Friday, March 31, 2017

Thoughts of the Day

Photo by Sara Fogan

      Every now and then I like (and need) to take a few moments and remind myself about what is really important to me, in my life. If you follow me on my Calminsense Hypnotherapy Facebook page you may have seen some of these quotes before on this page, or will in the future. Many of these Quotes of the Day are beautiful examples and illustrations of the work I do as a hypnotherapist, so I will probably draw on them in future essays.

  • “The number one reason people fail in life is because they listen to their friends, family, and neighbors.” – Napoleon Hill

  • “Never give up on yourself. Then you will never give up on others.” – Pema Chödrön

  • “To be all you can be you have to do more than you can do!” – Bille Baty

  • “Courage is resistance to fear, mastery of fear – not absence of fear.” – Mark Twain

  • “No words are empty words. Every syllable we speak engages energy towards or against us.” – Carmen Harra

  • “In the business world, everyone is paid in two coins: cash and experience. Take the experience first; the cash will come later.” – Harold Geneen

  • “Life becomes easier when you accept the apology you never got.” – Robert Brault

  • [The] past gives you an identity and the future holds the promise of salvation, of fulfillment in whatever form. Both are illusions.” – Eckhart  Tolle

  • “Make sure you’re stepping forward, not on.” – Lolly Daskal

Sara R. Fogan, C.Ht. is a certified hypnotherapist based in Southern California. She graduated with honors from the Hypnosis Motivation Institute in 2005. For more information about Calminsense Hypnotherapy® and to set up an appointment, please visit

© 2017

Thursday, March 30, 2017

Body Syndromes: Fight and Reaching Syndrome

(This blog was originally posted on October 16, 2015)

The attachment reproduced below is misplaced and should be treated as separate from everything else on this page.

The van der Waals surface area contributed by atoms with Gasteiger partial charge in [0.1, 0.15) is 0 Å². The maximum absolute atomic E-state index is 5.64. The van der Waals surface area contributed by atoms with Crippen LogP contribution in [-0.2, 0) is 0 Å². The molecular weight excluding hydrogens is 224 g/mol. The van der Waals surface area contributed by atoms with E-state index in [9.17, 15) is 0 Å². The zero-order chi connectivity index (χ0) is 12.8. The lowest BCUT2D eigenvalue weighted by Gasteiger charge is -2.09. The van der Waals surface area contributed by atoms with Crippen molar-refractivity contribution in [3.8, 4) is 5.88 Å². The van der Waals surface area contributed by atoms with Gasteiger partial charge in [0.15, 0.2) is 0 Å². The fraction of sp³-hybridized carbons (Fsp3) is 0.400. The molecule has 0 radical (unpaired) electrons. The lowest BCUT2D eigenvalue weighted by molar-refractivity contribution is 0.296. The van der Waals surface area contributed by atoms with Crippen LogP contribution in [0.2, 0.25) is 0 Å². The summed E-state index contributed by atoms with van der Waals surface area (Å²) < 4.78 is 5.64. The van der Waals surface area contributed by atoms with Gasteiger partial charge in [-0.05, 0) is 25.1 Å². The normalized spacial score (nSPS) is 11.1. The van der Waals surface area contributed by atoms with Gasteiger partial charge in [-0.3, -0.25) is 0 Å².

Image courtesy of Microsoft

According to Hypnosis Motivation Institute founder John Kappas, Ph.D., whenever a person represses or does not express an emotion the displaced energy from that experience is converted into a physical “symptom” of that emotional trauma. The phenomenon is called a body syndrome. There are no nerve endings in the brain; however, sensory perception (e.g., smell, taste, sight, hearing, touch) that begin there send electric impulses that carry this information through the body. These impulses ultimately begin to manifest physical discomfort in areas of the body that are specifically associated with a certain repressed emotion. Once we are aware of which emotion is being manifested, we can treat the syndrome, the Hypnosis Motivation Institute founder stated.

The Fight/Reaching Syndrome affects the arms and hands. Physiological symptoms and diseases that are characterized by these syndromes include: arthritis, blisters, nail-biting, rheumatism, skin rashes or warts.  According to the premise of Body Syndromes, the symptoms of someone who has a Fight Syndrome manifest the sufferer’s subconscious need to defend her- or himself, such as from verbal or physical abuse. Someone who is metaphorically “reaching” for something that is unobtainable, such as a rejecting lover or a promotion the person was denied, might experience one of those physical ailments as a manifestation of Reaching Syndrome.  

People generally do not know what causes this presenting issue when they seek hypnotherapy. Since it is out of my scope of expertise as a certified hypnotherapist to recognize/identify specific symptoms that have a psychological or physiological basis, I refer clients to an appropriate licensed professional to make this diagnosis. However, once this other expert has ruled out a medical etiology of your symptom and provided an appropriate treatment, I can continue to work with you in hypnotherapy with a follow-up referral from that licensed professional. In addition to providing complementary therapeutic benefits and help to alleviate and/or control your discomfort, I can also use hypnosis and therapeutic guided-imagery techniques to help you achieve vocational and avocational self-improvement goals. 

My first step to treating someone who is manifesting a Fight or Reaching Syndrome is to explore what the client is subconsciously fighting or reaching for. Once the possible cause(s) or motivation(s) has been established, I would use systematic desensitization to help the client neutralize the intensity of the stimulus that triggers his or her physical symptom of this syndrome. I would also incorporate guided therapeutic imagery and teach the emotional freedom technique to increase the person’s perception of being able to control and prevail over the emotional triggers of this syndrome. Therapeutic guided-imagery techniques would also be useful tools with which the client can explore different options for resolving the conflict so he or she could focus on and achieve vocational and avocational self-improvement goals.